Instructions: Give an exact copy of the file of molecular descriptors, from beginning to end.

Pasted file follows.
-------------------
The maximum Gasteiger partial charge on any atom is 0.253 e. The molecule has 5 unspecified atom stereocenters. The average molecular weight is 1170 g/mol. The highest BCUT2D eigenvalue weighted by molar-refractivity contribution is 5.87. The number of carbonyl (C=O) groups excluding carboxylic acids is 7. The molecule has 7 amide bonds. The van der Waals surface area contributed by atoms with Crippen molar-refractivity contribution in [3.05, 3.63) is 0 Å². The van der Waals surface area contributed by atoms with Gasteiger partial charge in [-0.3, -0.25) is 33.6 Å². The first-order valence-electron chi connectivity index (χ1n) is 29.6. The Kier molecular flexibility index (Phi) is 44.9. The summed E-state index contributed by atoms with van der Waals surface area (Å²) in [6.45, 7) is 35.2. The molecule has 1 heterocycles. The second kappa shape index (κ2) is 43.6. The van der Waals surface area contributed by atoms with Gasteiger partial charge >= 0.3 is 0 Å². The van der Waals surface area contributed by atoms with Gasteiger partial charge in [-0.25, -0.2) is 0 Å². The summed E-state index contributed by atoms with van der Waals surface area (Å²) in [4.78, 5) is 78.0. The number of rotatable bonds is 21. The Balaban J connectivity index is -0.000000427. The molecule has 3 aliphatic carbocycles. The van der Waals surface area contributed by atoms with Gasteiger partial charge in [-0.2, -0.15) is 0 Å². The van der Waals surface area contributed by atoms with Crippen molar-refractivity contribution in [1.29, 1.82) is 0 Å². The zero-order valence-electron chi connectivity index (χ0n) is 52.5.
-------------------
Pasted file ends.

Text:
The maximum Gasteiger partial charge on any atom is 0.253 e. The molecule has 5 unspecified atom stereocenters. The average molecular weight is 1170 g/mol. The highest BCUT2D eigenvalue weighted by molar-refractivity contribution is 5.87. The number of carbonyl (C=O) groups excluding carboxylic acids is 7. The molecule has 7 amide bonds. The van der Waals surface area contributed by atoms with Crippen molar-refractivity contribution in [3.05, 3.63) is 0 Å². The van der Waals surface area contributed by atoms with Gasteiger partial charge in [-0.3, -0.25) is 33.6 Å². The first-order valence-electron chi connectivity index (χ1n) is 29.6. The Kier molecular flexibility index (Phi) is 44.9. The summed E-state index contributed by atoms with van der Waals surface area (Å²) in [6.45, 7) is 35.2. The molecule has 1 heterocycles. The second kappa shape index (κ2) is 43.6. The van der Waals surface area contributed by atoms with Gasteiger partial charge >= 0.3 is 0 Å². The van der Waals surface area contributed by atoms with Gasteiger partial charge in [-0.25, -0.2) is 0 Å². The summed E-state index contributed by atoms with van der Waals surface area (Å²) in [4.78, 5) is 78.0. The number of rotatable bonds is 21. The Balaban J connectivity index is -0.000000427. The molecule has 3 aliphatic carbocycles. The van der Waals surface area contributed by atoms with Gasteiger partial charge in [-0.2, -0.15) is 0 Å². The van der Waals surface area contributed by atoms with Crippen molar-refractivity contribution in [1.29, 1.82) is 0 Å². The zero-order valence-electron chi connectivity index (χ0n) is 52.5.